“I remember the first night we arrived in Pennington Hostel. We were allocated with a little compartment within the Nissen Hut, and the first person, the first Australian person, that we met was a member of ICRA (Indo-Chinese Refugee Association) and the first thing they ask is “Welcome, and what can I do to help you?”
“Now, they assist us in so many practical ways, and navigating our way around Adelaide in our early days of settlement, but most importantly, ladies and gentlemen, they made us feel welcome, and feel right to be optimistic about the new life that we hope to establish here,” said His Excellency the Honourable Hieu Van Le, as he declared the 2015 Australian Refugee Association (ARA) Oration open.
The work of welcoming goes on, and last night, I bought one such work, Pictures in my Heart. This book has a sad beginning. In 2003, Dr Habibullah Wahedy, a respected member of the Hazara refugee community in Murray Bridge, a rural South Australian town, killed himself when he learnt that he could be sent back to Afghanistan.
To stave off a mental health crisis, writer and counsellor, Fiona Hamilton, and artist, Miranda Harris, were invited to work with the refugee community, and they used lino-cut printing and clay work to give the men avenues to tell their stories and express their emotions. The resulting artwork has since been exhibited around Australia.
For me, the most poignant moment last night was when Miranda told the audience that she had been pregnant when the art project was ongoing, and how it meant a great deal to the Hazara men when they were finally able to hold her baby, as it had been so long since they had held their own sons and daughters. At that time, it took around 4 to 8 years for their Temporary Protection Visas to be processed, during which they could not sponsor their family from Afghanistan.
Going back to last Friday’s ARA Oration, Race Discrimination Commissioner, Dr. Tim Southphommasane, the main speaker, expounded Australia’s obligation to allow people to seek asylum from persecution, while maintaining Australia as a sanctuary for those already here. “There is clearly a philosophical and political tension between human rights and membership sovereignty,” he said.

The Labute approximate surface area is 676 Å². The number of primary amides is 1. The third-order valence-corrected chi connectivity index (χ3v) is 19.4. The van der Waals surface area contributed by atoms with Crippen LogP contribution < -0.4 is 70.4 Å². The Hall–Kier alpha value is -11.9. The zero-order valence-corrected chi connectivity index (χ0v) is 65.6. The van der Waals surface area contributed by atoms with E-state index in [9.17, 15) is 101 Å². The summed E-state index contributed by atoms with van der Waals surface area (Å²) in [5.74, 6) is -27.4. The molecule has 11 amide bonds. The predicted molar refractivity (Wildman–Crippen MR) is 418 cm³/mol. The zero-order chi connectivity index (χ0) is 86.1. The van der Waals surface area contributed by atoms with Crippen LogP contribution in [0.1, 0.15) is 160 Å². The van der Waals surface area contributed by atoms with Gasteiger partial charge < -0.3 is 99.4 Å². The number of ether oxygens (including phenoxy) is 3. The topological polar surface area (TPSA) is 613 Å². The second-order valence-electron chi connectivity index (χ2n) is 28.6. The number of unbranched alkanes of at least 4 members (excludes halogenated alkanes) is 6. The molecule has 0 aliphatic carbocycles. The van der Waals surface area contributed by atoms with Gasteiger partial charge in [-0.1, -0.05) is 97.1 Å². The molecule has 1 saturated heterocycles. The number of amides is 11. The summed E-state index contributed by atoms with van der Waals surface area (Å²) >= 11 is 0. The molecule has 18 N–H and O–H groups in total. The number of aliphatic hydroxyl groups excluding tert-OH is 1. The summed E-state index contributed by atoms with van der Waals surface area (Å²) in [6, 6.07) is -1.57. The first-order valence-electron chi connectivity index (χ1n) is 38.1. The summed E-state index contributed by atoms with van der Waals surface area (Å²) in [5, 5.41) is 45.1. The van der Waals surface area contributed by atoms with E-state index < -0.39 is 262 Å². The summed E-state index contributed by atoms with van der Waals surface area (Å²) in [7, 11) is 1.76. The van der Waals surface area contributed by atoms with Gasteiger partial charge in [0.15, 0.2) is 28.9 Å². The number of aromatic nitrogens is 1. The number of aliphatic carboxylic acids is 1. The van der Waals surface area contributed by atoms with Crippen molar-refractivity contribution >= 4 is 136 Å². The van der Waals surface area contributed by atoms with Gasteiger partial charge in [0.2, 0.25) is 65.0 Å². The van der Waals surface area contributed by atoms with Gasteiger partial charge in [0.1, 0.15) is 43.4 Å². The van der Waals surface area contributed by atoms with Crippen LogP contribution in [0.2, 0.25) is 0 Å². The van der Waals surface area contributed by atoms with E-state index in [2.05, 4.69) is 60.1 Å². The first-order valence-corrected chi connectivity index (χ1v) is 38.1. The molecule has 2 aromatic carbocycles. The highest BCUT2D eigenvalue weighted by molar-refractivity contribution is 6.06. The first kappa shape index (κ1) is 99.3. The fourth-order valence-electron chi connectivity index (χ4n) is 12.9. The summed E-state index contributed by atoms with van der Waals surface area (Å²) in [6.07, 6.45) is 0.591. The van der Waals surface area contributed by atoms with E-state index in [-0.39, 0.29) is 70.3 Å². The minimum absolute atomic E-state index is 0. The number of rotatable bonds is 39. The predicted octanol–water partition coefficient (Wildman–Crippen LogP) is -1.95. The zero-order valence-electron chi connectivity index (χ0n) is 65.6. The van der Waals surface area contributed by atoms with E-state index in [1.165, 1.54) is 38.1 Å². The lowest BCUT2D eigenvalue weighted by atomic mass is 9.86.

When a member of the audience asked where the positive welcoming voice in today’s society was to come from, Dr. Southphommasane replied, “Well, it is to come for all levels of society. Quite often we lament leadership at the very top, if we feel that such leadership is not forthcoming in the right doses, then perhaps there is a special responsibility for us to do more, to provide leadership at the bottom.”
Asylum seekers are not just people stuck out at sea, or in a detention camp; many share the schools and shops and roads we use everyday. It surprised me when I realised this, a realisation brought about by a friendship I struck up with a young mother in my neighbourhood. However, she is only eligible to apply for a Temporary Protection Visa (TPV) because she arrived by boat, without a valid visa. So, even if she is found to be a genuine refugee, the best she can hope for, as the current policy stands, is a TPV, an extension of a few more years of protection. When that extension runs out, she could still be sent back to her country. It may therefore not be right to feel too optimistic about the new life she hopes to establish here.
Even so, knowing that despair is debilitating, we must cling to hope. The alternative, as Dr Wahedy demonstrated, is too terrible.